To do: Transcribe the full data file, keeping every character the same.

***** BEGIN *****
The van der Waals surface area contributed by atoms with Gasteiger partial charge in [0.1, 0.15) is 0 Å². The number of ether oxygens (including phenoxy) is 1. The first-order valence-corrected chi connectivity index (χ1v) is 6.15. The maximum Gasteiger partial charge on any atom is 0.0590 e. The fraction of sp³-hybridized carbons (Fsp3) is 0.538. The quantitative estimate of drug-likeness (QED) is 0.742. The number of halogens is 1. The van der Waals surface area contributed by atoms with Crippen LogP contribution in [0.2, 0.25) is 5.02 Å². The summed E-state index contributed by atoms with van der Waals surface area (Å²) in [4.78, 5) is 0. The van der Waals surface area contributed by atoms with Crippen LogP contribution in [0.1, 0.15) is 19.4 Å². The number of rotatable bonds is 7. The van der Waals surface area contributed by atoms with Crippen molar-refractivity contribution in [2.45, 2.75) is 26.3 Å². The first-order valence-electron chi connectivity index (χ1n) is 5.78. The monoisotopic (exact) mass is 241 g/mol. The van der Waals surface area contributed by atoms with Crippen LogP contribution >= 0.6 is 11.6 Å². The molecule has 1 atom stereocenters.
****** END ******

The van der Waals surface area contributed by atoms with Gasteiger partial charge in [0.1, 0.15) is 0 Å². The number of ether oxygens (including phenoxy) is 1. The first-order valence-corrected chi connectivity index (χ1v) is 6.15. The maximum Gasteiger partial charge on any atom is 0.0590 e. The fraction of sp³-hybridized carbons (Fsp3) is 0.538. The quantitative estimate of drug-likeness (QED) is 0.742. The number of halogens is 1. The van der Waals surface area contributed by atoms with Crippen LogP contribution in [0.2, 0.25) is 5.02 Å². The summed E-state index contributed by atoms with van der Waals surface area (Å²) in [4.78, 5) is 0. The van der Waals surface area contributed by atoms with Crippen LogP contribution in [0.1, 0.15) is 19.4 Å². The number of rotatable bonds is 7. The van der Waals surface area contributed by atoms with Crippen molar-refractivity contribution in [2.45, 2.75) is 26.3 Å². The first-order valence-electron chi connectivity index (χ1n) is 5.78. The monoisotopic (exact) mass is 241 g/mol. The van der Waals surface area contributed by atoms with Crippen LogP contribution >= 0.6 is 11.6 Å². The molecule has 1 atom stereocenters.